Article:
VMware vulnerabilities survey

Software is usually affected by some kinds of security vulnerabilities. Vulnerabilities can be classified into several types, in order to ease their impact analysis, providing a common thought framework. Virtualization products aim to allow users to abstract the  physical hardware details and provide them with means to install multiple virtual machines. Some virtualization users often tend to forget or ignore that this additional software layer exposes them to additional attack vectors and potential vulnerabilities. In this paper, we analyze the known vulnerabilities for VMware, a well known virtualization product.

Check the Full Paper:


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NSA’s “Equation Group” and hard drive firmware modification and malware installation (GRAYFISH / EQUATIONDRUG)

According to Kaspersky:

“The Equation group is a highly sophisticated threat actor that has been
engaged in multiple CNE (computer network exploitation) operations dating
back to 2001, and perhaps as early as 1996. The Equation group uses multiple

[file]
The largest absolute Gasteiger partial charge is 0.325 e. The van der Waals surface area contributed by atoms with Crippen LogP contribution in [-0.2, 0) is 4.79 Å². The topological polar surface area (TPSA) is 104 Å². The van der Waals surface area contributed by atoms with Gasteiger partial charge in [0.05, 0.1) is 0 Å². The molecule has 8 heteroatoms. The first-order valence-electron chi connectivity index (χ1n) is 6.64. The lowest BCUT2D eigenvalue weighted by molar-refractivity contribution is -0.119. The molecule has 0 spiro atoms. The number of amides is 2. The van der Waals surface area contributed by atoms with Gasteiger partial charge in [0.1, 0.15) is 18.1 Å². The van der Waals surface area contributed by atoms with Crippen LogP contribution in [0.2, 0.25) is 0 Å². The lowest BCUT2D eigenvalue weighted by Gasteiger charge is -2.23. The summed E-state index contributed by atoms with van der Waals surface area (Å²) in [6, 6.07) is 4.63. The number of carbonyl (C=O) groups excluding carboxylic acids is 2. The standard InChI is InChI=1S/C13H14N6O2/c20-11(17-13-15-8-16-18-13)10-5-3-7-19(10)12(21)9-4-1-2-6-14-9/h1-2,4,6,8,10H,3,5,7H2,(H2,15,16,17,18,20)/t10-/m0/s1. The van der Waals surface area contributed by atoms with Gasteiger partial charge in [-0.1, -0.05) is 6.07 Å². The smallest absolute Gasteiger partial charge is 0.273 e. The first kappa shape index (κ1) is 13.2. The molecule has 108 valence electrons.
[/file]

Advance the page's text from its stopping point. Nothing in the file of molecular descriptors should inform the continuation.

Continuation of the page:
malware platforms, some of which surpass the well-known “Regin” threat in
complexity and sophistication. The Equation group is probably one of the most
sophisticated cyber attack groups in the world; and they are the most advanced
threat actor we have seen.”

The Kaspersky engeneers think that “GRAYFISH” and “EQUATIONDRUG” are the most sophisticated and dangerous malware around, because they can modify the victim’s hard disk firmware.

“This is a file that shows the job postings for NSA interns, you can find a NSA wiki link in the last page. And this is very interesting:

(TS//SI//REL) Create a covert storage product that is enabled from a hard drive firmware modification. The ideia would be to modify the firmware of a particular hard drive so that it normally only recognizes half of its available space. It would report this size back to the operating system and not provide any way to access the additional space.”

“The whole point of this is that they (NSA) have worked out how to re-write the HDD firmware, which is usually just about impossible. Then it is read every time the disk is used, if they want. Your AV can’t see it, & it wouldn’t shock me if they had figured out a secondary way to send the data out.”

“The problem comes from the fact there’s a standardized API to write the firmware but no API to read it. This means we can’t easily check if a HDD has been compromised. Several suggested solutions from our side include: firmware signing and checking on the disk side, firmware write-protect switch on the HDD and the ability to read the firmware easily and check for alterations.”